Access to Daylight and Views Improves Physical and Emotional Wellbeing of Office Workers: A Crossover Study

May Woo, Piers MacNaughton, Jaewook Lee, Brandon Tinianov, Usha Satish, Mohamed Boubekri

Research output: Contribution to journalArticlepeer-review


While buildings are designed with expansive windows to allow for abundant daylight and views, in practice, they are frequently occluded to control for heat and glare. Electrochromic glass windows are a solution designed to maximize occupant access to daylight and views throughout the day, and previous research has demonstrated the benefits they can impart on sleep and cognition. We extend this research to quantify its impacts on the perceived physical and emotional wellbeing of occupants in an office environment. 30 office workers spent 5 days working in each of two West-facing offices that were identical with the exception of the window treatment: one with dynamic electrochromic windows and the other with functionally standard windows partially occluded by a fixed roller shade. When working in the office with electrochromic glass, participants were 8-fold more likely of report satisfaction with daylight conditions and 6.5-fold more likely to report satisfaction with views of the outside, were 48% less likely to report eyestrain, perceived a significant benefit to positive affect and were 77% less likely to report feeling depressed. This study adds to the growing body of research demonstrating the importance of daylighting strategies in designing spaces that support the physical and mental health of occupants.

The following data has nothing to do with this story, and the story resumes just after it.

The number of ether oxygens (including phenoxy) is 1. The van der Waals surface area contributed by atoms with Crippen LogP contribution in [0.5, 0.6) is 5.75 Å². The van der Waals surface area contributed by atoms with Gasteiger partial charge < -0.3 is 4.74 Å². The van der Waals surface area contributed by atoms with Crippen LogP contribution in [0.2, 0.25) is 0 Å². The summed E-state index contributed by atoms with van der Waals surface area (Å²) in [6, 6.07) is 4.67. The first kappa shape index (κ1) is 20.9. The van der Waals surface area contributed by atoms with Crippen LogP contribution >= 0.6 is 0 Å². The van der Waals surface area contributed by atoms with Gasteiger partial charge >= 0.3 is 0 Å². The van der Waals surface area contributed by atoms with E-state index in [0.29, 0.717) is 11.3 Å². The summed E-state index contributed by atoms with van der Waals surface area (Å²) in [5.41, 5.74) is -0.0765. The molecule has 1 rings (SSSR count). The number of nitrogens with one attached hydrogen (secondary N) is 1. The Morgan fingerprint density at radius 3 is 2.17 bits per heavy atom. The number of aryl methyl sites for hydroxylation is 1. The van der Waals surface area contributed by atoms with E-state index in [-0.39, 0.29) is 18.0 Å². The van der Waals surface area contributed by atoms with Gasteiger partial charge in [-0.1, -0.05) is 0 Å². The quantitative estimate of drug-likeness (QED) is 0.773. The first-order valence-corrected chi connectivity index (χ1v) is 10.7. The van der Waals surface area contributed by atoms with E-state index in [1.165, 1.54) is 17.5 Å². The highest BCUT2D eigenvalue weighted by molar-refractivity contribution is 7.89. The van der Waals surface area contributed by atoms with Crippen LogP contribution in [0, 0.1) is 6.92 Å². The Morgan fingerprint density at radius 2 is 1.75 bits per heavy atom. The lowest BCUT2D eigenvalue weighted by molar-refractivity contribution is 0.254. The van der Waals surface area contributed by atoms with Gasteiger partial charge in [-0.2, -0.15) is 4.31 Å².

Original languageEnglish (US)
Article number690055
JournalFrontiers in Sustainable Cities
StatePublished - Sep 8 2021


  • blinds
  • daylight
  • electrochromic glass
  • eyestrain
  • health
  • views
  • wellbeing

ASJC Scopus subject areas

  • Renewable Energy, Sustainability and the Environment
  • Urban Studies
  • Public Administration

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